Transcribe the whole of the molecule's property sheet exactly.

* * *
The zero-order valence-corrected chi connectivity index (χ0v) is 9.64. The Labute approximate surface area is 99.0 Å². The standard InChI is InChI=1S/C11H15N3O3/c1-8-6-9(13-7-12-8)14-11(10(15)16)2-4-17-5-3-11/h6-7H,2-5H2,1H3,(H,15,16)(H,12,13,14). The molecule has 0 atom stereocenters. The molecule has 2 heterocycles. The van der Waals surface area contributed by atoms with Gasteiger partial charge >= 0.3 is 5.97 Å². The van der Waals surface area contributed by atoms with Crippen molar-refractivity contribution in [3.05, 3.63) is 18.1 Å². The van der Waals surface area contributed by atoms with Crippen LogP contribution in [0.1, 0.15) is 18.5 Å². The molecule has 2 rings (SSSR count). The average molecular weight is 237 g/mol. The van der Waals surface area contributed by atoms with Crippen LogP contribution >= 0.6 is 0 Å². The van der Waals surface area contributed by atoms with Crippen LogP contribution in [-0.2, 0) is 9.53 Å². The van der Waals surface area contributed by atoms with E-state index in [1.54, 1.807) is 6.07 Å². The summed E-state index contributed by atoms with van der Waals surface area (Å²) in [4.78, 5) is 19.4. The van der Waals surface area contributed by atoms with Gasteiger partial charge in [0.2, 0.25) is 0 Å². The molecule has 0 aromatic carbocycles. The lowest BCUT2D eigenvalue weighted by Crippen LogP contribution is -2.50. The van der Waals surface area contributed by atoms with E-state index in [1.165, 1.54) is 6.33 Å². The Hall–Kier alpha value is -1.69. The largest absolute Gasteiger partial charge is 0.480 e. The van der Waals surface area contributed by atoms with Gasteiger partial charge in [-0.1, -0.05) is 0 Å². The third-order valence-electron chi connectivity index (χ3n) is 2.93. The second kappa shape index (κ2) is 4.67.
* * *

The zero-order valence-corrected chi connectivity index (χ0v) is 9.64. The Labute approximate surface area is 99.0 Å². The standard InChI is InChI=1S/C11H15N3O3/c1-8-6-9(13-7-12-8)14-11(10(15)16)2-4-17-5-3-11/h6-7H,2-5H2,1H3,(H,15,16)(H,12,13,14). The molecule has 0 atom stereocenters. The molecule has 2 heterocycles. The van der Waals surface area contributed by atoms with Gasteiger partial charge >= 0.3 is 5.97 Å². The van der Waals surface area contributed by atoms with Crippen molar-refractivity contribution in [3.05, 3.63) is 18.1 Å². The van der Waals surface area contributed by atoms with Crippen LogP contribution in [0.1, 0.15) is 18.5 Å². The molecule has 2 rings (SSSR count). The average molecular weight is 237 g/mol. The van der Waals surface area contributed by atoms with Crippen LogP contribution >= 0.6 is 0 Å². The van der Waals surface area contributed by atoms with Crippen LogP contribution in [-0.2, 0) is 9.53 Å². The van der Waals surface area contributed by atoms with E-state index in [1.54, 1.807) is 6.07 Å². The summed E-state index contributed by atoms with van der Waals surface area (Å²) in [4.78, 5) is 19.4. The van der Waals surface area contributed by atoms with Gasteiger partial charge in [0.2, 0.25) is 0 Å². The molecule has 0 aromatic carbocycles. The lowest BCUT2D eigenvalue weighted by Crippen LogP contribution is -2.50. The van der Waals surface area contributed by atoms with E-state index in [1.165, 1.54) is 6.33 Å². The Hall–Kier alpha value is -1.69. The largest absolute Gasteiger partial charge is 0.480 e. The van der Waals surface area contributed by atoms with Gasteiger partial charge in [-0.1, -0.05) is 0 Å². The third-order valence-electron chi connectivity index (χ3n) is 2.93. The second kappa shape index (κ2) is 4.67.